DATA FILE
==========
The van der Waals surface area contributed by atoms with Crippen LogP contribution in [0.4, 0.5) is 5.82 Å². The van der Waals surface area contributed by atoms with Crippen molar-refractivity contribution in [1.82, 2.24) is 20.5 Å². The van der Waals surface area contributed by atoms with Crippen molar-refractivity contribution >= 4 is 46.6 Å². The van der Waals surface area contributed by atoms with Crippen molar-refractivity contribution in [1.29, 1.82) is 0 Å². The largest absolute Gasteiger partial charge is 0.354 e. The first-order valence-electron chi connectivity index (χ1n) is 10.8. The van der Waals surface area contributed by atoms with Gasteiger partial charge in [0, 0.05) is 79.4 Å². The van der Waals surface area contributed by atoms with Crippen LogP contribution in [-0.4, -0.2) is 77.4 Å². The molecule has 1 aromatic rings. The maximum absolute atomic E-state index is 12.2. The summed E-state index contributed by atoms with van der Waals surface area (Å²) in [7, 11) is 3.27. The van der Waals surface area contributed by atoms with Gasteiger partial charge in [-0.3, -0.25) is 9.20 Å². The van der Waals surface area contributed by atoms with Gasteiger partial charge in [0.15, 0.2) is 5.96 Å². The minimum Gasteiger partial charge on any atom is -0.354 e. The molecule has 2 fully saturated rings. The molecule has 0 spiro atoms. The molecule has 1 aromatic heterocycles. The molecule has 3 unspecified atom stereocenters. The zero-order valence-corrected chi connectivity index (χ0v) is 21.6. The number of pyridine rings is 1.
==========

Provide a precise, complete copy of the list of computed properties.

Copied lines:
The van der Waals surface area contributed by atoms with Crippen LogP contribution in [0.4, 0.5) is 5.82 Å². The van der Waals surface area contributed by atoms with Crippen molar-refractivity contribution in [1.82, 2.24) is 20.5 Å². The van der Waals surface area contributed by atoms with Crippen molar-refractivity contribution >= 4 is 46.6 Å². The van der Waals surface area contributed by atoms with Crippen molar-refractivity contribution in [1.29, 1.82) is 0 Å². The largest absolute Gasteiger partial charge is 0.354 e. The first-order valence-electron chi connectivity index (χ1n) is 10.8. The van der Waals surface area contributed by atoms with Gasteiger partial charge in [0, 0.05) is 79.4 Å². The van der Waals surface area contributed by atoms with Crippen LogP contribution in [-0.4, -0.2) is 77.4 Å². The molecule has 1 aromatic rings. The maximum absolute atomic E-state index is 12.2. The summed E-state index contributed by atoms with van der Waals surface area (Å²) in [7, 11) is 3.27. The van der Waals surface area contributed by atoms with Gasteiger partial charge in [-0.3, -0.25) is 9.20 Å². The van der Waals surface area contributed by atoms with Gasteiger partial charge in [0.15, 0.2) is 5.96 Å². The minimum Gasteiger partial charge on any atom is -0.354 e. The molecule has 2 fully saturated rings. The molecule has 0 spiro atoms. The molecule has 1 aromatic heterocycles. The molecule has 3 unspecified atom stereocenters. The zero-order valence-corrected chi connectivity index (χ0v) is 21.6. The number of pyridine rings is 1.